Tuesday, March 25, 2014

Buy one tech ebook, get one free

This offer ends on Packt Publishing on March 26. Check it out: http://bit.ly/1j26nPN

Friday, March 14, 2014

Book Review: Creating Games with cocos2d for iPhone 2

Itching to develop 2D games for iPhones, iPads, and/or iPod touches? I suggest you check out the book Creating Games with cocos2d for iPhone 2, by Paul Nygard.

To use this book, you must have a Mac running Lion or later, the program Xcode 4.5 or higher, and at least a working knowledge of cocos2d. Experience in coding Objective-C and C++ also helps, especially when one of the games uses the Box2D engine, which was written in C++. You can run these games in iOS simulators. If you want to run them in real Apple devices, you must be registered with Apple's iOS Developer program.

In this book, you learn how to create and code nine different types of games: a memory game with a group of squares where you press and turn over two squares, and they disappear if their turned-up images are identical, a match game where you line up at least three identical shapes in a straight line and they disappear (think Candy Crush Saga), a "thumping" game where penguins keep raising their heads from molehills, and fly off the screen if you tap them, a game where a snake you move around grows each time it eats mice, a "brick-breaking" where you hit a ball with a rectangle and it makes bricks disappear when it hits them; reminiscent of the classic Atari game Breakout, a two-player game where the players draw lines using a light, and avoid hitting these lines, a pool game, a scrolling-shooter game with an onscreen joystick, and an "endless-running" game where the player makes a robot shoot his enemies while walking through randomly generated scrolling landscapes.

These are all classic gaming styles, and I liked how the author covered all of them in this book; walking the reader through the process of designing, and then coding, each game. This approach gives the reader a nice introduction and reference to how each type of game is made. There was a type of game that Paul Nygard didn't cover in this book: the hidden object game. If he chooses to make future editions of this book, I hope he includes this type of game in it, because readers might want to know how to make one.

I would have liked to see more specifics on how to tailor each game to different types of iOS devices. If the author could include sections on how to create versions of each game for iPads and iPhones/iPod touches in this book, I think game designers and programmers would find it helpful. Despite this, I found this book enjoyable and informative.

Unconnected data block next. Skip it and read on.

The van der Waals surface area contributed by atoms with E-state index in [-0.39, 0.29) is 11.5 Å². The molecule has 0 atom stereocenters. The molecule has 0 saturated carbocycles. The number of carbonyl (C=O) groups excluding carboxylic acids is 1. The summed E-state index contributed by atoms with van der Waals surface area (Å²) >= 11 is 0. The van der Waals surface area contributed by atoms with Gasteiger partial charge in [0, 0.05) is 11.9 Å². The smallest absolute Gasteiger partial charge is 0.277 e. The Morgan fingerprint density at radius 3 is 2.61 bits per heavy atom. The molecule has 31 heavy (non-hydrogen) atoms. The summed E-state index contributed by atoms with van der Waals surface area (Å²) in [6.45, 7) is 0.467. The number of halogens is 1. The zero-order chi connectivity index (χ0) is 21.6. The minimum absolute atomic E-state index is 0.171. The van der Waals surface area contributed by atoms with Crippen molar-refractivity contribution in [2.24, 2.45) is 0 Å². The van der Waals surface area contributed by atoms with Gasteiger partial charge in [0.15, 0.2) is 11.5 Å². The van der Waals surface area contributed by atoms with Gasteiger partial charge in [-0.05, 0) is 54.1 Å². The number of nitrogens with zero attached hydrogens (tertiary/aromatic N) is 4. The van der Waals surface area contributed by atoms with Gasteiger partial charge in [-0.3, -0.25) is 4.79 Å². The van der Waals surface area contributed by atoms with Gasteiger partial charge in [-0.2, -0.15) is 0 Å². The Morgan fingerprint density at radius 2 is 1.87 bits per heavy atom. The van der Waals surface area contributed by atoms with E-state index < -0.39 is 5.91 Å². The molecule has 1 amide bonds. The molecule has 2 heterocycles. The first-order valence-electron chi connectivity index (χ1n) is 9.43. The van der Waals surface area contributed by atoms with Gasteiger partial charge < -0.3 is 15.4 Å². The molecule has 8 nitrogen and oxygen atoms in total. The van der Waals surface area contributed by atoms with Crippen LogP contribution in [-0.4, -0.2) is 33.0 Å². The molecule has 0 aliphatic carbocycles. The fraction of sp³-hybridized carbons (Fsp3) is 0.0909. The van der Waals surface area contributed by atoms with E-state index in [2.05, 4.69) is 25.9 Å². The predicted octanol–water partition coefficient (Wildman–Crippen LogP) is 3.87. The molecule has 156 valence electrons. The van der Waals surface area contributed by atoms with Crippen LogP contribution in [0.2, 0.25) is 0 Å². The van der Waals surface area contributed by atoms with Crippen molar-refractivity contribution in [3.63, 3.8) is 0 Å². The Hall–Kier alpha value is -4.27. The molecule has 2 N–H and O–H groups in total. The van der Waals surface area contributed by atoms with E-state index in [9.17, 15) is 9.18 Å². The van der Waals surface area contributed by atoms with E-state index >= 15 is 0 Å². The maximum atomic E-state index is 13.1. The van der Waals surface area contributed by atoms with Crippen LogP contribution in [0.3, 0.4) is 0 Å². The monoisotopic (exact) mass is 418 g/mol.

Creating Games with cocos2d for iPhone 2 is published by Packt Publishing.

Monday, March 3, 2014

Coming Soon: a review of a book on how to make games with Cocos2d

In the meantime, here is a sort of "sneak peak" review of the book Creating Games with Cocos2D for iPhone 2, by Paul Nygard: In this book, you learn how to make nine different games using Cocos2D, a framework for developing 2D games for any iOS device; namely iPhones, iPod touches, and iPads. Many iOS apps have been built with this framework. Each game represents a classic game style: a memory tile game, a game where you check for matches, a game where the eye is tricked, a game where sprites follow each other and there are increasingly difficult levels, a game with power-ups and a physics engine, a multiplayer game, a pool game, a game with a scrolling shooter and a "sneaky joystick," and a game where characters move through random terrain and contend with different types of enemies. I like how this book not only teaches you cocos2D, but also covers different gaming styles. I think every book on how to create games should take this approach.

Thursday, December 12, 2013

Book Review: iCloud Standard Guide

Got a Mac or a Windows PC, an iPad, iPhone, and/or iPod touch and want to learn how to share content between them so it's automatically updated no matter which of these devices you edit them in? Are you new to iCloud and anxious to learn how to use it, and looking for a good, thorough, quick-start guide? Look no further than the iCloud Standard Guide, written by Andri Yadi and Fauzan Alfi.